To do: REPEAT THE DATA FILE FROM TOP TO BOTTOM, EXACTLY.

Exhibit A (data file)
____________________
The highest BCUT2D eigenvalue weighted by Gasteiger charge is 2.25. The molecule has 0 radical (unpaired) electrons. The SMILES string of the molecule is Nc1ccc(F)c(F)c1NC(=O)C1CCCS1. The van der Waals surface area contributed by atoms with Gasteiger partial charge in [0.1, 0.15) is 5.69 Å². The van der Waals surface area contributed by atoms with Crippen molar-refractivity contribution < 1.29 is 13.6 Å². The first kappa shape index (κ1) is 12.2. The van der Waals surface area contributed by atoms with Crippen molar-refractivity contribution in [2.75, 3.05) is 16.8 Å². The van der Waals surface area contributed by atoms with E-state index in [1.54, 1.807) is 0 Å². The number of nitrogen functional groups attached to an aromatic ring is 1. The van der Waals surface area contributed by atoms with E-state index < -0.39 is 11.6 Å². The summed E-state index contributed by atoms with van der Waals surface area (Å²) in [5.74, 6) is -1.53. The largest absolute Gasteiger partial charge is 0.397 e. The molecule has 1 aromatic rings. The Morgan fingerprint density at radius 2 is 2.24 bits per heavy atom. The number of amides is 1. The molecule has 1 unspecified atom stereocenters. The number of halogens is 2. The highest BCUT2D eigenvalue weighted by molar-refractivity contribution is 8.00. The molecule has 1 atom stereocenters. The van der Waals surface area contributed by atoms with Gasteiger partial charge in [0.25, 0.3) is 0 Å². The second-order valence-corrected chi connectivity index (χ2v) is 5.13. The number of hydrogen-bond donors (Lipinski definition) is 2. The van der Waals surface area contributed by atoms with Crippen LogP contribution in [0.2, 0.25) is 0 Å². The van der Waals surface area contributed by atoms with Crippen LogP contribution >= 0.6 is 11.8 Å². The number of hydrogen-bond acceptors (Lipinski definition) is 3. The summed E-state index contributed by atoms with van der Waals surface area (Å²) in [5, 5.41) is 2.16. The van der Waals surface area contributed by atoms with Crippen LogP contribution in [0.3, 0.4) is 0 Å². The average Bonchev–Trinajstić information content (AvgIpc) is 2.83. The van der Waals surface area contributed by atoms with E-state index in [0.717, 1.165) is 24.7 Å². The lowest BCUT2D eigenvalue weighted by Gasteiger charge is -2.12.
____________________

The highest BCUT2D eigenvalue weighted by Gasteiger charge is 2.25. The molecule has 0 radical (unpaired) electrons. The SMILES string of the molecule is Nc1ccc(F)c(F)c1NC(=O)C1CCCS1. The van der Waals surface area contributed by atoms with Gasteiger partial charge in [0.1, 0.15) is 5.69 Å². The van der Waals surface area contributed by atoms with Crippen molar-refractivity contribution < 1.29 is 13.6 Å². The first kappa shape index (κ1) is 12.2. The van der Waals surface area contributed by atoms with Crippen molar-refractivity contribution in [2.75, 3.05) is 16.8 Å². The van der Waals surface area contributed by atoms with E-state index in [1.54, 1.807) is 0 Å². The number of nitrogen functional groups attached to an aromatic ring is 1. The van der Waals surface area contributed by atoms with E-state index < -0.39 is 11.6 Å². The summed E-state index contributed by atoms with van der Waals surface area (Å²) in [5.74, 6) is -1.53. The largest absolute Gasteiger partial charge is 0.397 e. The molecule has 1 aromatic rings. The Morgan fingerprint density at radius 2 is 2.24 bits per heavy atom. The number of amides is 1. The molecule has 1 unspecified atom stereocenters. The number of halogens is 2. The highest BCUT2D eigenvalue weighted by molar-refractivity contribution is 8.00. The molecule has 1 atom stereocenters. The van der Waals surface area contributed by atoms with Gasteiger partial charge in [0.25, 0.3) is 0 Å². The second-order valence-corrected chi connectivity index (χ2v) is 5.13. The number of hydrogen-bond donors (Lipinski definition) is 2. The van der Waals surface area contributed by atoms with Crippen LogP contribution in [0.2, 0.25) is 0 Å². The van der Waals surface area contributed by atoms with Crippen LogP contribution >= 0.6 is 11.8 Å². The number of hydrogen-bond acceptors (Lipinski definition) is 3. The summed E-state index contributed by atoms with van der Waals surface area (Å²) in [5, 5.41) is 2.16. The van der Waals surface area contributed by atoms with Crippen LogP contribution in [0.3, 0.4) is 0 Å². The average Bonchev–Trinajstić information content (AvgIpc) is 2.83. The van der Waals surface area contributed by atoms with E-state index in [0.717, 1.165) is 24.7 Å². The lowest BCUT2D eigenvalue weighted by Gasteiger charge is -2.12.